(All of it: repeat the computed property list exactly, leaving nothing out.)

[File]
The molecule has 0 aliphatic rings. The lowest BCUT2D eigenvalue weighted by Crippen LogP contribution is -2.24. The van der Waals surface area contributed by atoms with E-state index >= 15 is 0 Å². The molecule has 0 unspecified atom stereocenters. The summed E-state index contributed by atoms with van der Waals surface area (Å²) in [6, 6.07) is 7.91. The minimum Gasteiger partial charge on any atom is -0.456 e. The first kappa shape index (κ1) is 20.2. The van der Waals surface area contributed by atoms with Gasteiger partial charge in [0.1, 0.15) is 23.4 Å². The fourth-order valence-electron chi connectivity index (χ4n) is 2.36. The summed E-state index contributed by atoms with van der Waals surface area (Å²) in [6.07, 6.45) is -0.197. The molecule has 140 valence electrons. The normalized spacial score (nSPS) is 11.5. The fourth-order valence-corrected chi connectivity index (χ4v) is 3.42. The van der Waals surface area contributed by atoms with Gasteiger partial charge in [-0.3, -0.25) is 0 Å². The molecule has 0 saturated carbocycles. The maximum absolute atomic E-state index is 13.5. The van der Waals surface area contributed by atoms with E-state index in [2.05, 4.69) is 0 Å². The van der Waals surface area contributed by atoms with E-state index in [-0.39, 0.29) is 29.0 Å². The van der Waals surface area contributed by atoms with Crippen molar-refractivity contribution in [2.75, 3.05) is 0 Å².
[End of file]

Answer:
The molecule has 0 aliphatic rings. The lowest BCUT2D eigenvalue weighted by Crippen LogP contribution is -2.24. The van der Waals surface area contributed by atoms with E-state index >= 15 is 0 Å². The molecule has 0 unspecified atom stereocenters. The summed E-state index contributed by atoms with van der Waals surface area (Å²) in [6, 6.07) is 7.91. The minimum Gasteiger partial charge on any atom is -0.456 e. The first kappa shape index (κ1) is 20.2. The van der Waals surface area contributed by atoms with Gasteiger partial charge in [0.1, 0.15) is 23.4 Å². The fourth-order valence-electron chi connectivity index (χ4n) is 2.36. The summed E-state index contributed by atoms with van der Waals surface area (Å²) in [6.07, 6.45) is -0.197. The molecule has 140 valence electrons. The normalized spacial score (nSPS) is 11.5. The fourth-order valence-corrected chi connectivity index (χ4v) is 3.42. The van der Waals surface area contributed by atoms with Gasteiger partial charge in [-0.3, -0.25) is 0 Å². The molecule has 0 saturated carbocycles. The maximum absolute atomic E-state index is 13.5. The van der Waals surface area contributed by atoms with E-state index in [2.05, 4.69) is 0 Å². The van der Waals surface area contributed by atoms with E-state index in [-0.39, 0.29) is 29.0 Å². The van der Waals surface area contributed by atoms with Crippen molar-refractivity contribution in [2.75, 3.05) is 0 Å².